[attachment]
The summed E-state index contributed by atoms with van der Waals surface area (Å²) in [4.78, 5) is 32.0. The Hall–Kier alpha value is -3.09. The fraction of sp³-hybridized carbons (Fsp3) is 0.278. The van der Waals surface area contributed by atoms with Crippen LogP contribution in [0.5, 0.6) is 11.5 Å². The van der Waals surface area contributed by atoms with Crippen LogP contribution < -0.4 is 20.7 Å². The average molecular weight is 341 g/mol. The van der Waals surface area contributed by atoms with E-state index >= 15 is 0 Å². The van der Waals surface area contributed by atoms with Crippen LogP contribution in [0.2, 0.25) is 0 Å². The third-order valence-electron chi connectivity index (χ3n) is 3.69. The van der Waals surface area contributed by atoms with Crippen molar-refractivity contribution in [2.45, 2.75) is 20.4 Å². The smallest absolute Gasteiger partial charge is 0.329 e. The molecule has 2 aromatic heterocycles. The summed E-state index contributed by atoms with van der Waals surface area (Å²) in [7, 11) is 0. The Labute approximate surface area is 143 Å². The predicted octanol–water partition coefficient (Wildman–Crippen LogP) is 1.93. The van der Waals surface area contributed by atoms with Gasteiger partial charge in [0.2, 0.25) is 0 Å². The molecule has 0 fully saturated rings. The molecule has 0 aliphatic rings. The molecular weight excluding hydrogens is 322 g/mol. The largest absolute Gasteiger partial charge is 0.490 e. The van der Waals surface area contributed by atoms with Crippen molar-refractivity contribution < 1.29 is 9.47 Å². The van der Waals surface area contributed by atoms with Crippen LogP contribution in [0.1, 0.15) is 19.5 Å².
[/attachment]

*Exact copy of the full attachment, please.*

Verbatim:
The summed E-state index contributed by atoms with van der Waals surface area (Å²) in [4.78, 5) is 32.0. The Hall–Kier alpha value is -3.09. The fraction of sp³-hybridized carbons (Fsp3) is 0.278. The van der Waals surface area contributed by atoms with Crippen LogP contribution in [0.5, 0.6) is 11.5 Å². The van der Waals surface area contributed by atoms with Crippen LogP contribution < -0.4 is 20.7 Å². The average molecular weight is 341 g/mol. The van der Waals surface area contributed by atoms with E-state index >= 15 is 0 Å². The van der Waals surface area contributed by atoms with Crippen LogP contribution in [0.2, 0.25) is 0 Å². The third-order valence-electron chi connectivity index (χ3n) is 3.69. The van der Waals surface area contributed by atoms with Crippen molar-refractivity contribution in [2.45, 2.75) is 20.4 Å². The smallest absolute Gasteiger partial charge is 0.329 e. The molecule has 2 aromatic heterocycles. The summed E-state index contributed by atoms with van der Waals surface area (Å²) in [7, 11) is 0. The Labute approximate surface area is 143 Å². The predicted octanol–water partition coefficient (Wildman–Crippen LogP) is 1.93. The van der Waals surface area contributed by atoms with Gasteiger partial charge in [0.2, 0.25) is 0 Å². The molecule has 0 fully saturated rings. The molecule has 0 aliphatic rings. The molecular weight excluding hydrogens is 322 g/mol. The largest absolute Gasteiger partial charge is 0.490 e. The van der Waals surface area contributed by atoms with Crippen molar-refractivity contribution < 1.29 is 9.47 Å². The van der Waals surface area contributed by atoms with Crippen LogP contribution in [0.1, 0.15) is 19.5 Å².